Should you buy hotel points? A lot of hotel programs typically sell their points, and during certain times of the year, they'll have a bonus for purchasing points.
A good example of this is Hyatt; between now until Aug. 9, there's a promotion to get up to 40% bonus points.
What are hotel points?
All the different hotel chains have their own respective points system. For example, if you have your eye on a suite, you can usually upgrade to a suite using points.
One important factor is you're converting cash into points, and the points can't be converted back to cash. You can only redeem points within the respective hotel ecosystem. Some points like SPG Starpoints can be redeemed for flights.
When does it make sense to buy hotel points?
1. If you have a specific booking in mind If you need to top off and it makes sense in terms of redemption. Let's say you need 25,000 points for a free night and you're at 24,000 points. It makes sense to buy 1,000 points.
Another factor to consider is if you can transfer another point system like Chase Ultimate Rewards and convert them to Hyatt points.
2. Arbitrage. If a hotel is having a sale and you can get outsized value from points compared to cash, it might make sense.
With the current Hyatt promotion, you can buy 25,000 points for $432. 25,000 points can be redeemed for a night at the Park Hyatt Maldives. The current retail price for the Park Hyatt Maldives is $638/night; we've seen the price go up to $1,000 night. Even at the $638/night rate, you're saving $200 by buying points.
Obviously, you need to consider if it makes sense to buy the points based on how you value the hotel stay.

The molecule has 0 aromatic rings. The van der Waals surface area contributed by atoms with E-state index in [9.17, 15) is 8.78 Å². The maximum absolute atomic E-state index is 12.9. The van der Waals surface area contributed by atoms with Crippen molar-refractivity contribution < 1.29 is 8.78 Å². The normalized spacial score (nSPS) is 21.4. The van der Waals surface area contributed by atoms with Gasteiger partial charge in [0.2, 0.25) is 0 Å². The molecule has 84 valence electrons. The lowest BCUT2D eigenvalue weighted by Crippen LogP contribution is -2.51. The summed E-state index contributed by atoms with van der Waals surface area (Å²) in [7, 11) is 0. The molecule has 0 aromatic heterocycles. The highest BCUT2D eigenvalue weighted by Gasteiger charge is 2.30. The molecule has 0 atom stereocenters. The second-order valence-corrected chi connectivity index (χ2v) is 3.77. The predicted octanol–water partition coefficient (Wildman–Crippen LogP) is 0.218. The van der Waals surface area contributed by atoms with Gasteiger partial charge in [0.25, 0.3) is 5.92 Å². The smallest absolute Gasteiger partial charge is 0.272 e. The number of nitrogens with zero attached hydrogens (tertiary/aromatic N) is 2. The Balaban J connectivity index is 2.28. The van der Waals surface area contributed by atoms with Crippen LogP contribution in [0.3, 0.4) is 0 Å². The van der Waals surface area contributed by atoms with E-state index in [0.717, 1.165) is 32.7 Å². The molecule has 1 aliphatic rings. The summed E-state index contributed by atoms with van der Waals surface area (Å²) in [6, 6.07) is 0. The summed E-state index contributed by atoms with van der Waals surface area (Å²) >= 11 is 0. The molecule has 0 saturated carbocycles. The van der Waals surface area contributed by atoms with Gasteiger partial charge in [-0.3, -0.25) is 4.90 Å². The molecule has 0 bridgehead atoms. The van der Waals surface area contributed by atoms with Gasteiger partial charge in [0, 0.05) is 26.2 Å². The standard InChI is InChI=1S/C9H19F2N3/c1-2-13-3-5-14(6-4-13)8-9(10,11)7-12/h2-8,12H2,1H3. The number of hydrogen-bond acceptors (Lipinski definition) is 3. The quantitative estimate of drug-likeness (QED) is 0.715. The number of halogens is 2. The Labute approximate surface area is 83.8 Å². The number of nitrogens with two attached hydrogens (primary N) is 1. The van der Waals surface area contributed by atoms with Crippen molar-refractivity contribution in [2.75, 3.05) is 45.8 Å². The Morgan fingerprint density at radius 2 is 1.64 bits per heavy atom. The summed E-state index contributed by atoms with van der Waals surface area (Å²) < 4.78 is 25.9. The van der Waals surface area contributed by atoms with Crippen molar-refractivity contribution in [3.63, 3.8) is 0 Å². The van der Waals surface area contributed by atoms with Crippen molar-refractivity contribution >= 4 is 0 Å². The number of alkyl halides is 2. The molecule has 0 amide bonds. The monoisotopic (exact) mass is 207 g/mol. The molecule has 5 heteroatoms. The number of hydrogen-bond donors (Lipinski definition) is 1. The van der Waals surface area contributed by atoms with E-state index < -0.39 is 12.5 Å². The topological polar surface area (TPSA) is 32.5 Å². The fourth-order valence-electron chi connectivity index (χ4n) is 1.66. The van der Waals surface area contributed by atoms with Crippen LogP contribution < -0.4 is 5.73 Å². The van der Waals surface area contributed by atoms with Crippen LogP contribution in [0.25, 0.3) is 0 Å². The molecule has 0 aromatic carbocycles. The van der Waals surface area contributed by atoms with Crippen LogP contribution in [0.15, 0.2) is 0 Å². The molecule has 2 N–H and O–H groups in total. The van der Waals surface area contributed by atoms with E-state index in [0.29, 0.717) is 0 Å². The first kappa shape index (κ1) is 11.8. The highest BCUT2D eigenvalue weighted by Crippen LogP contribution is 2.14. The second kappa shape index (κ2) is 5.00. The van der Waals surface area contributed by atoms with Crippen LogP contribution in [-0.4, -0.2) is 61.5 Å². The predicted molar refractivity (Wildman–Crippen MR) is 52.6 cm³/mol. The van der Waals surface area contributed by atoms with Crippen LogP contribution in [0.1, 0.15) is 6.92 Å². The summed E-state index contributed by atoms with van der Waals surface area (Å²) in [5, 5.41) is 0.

Why you shouldn't buy hotel points
Unless you have a specific redemption in mind, I do not recommend buying points. This is especially detrimental if you're saving points and the points are devalued in the future.
Even if you are trying to top off a balance for a redemption, I would recommend transferring points from Chase Ultimate Rewards because you aren't spending cash.
The final point to consider is if you sit down and do the math, it typically doesn't make sense given the point valuations. For example, most people value Hyatt points at 1.5 cents per point; here's why it doesn't make sense to buy points:
With the 30% bonus, you're buying 5,000 points and getting 1,500 bonus points, which equates to a total valuation of $97.50 (6,500*1.5 cents per point), but you're paying $120 (losing $22.50)
With the 40% bonus, you're buying 10,000 points and getting 4,000 bonus points, which equates to a total valuation of $210 (14,000*1.5 cents per point), but you're paying $240 (losing $30).
On the surface, this promotion looks like a great deal, but once you do the math, it doesn't make sense in our books.
What are your thoughts on this promotion?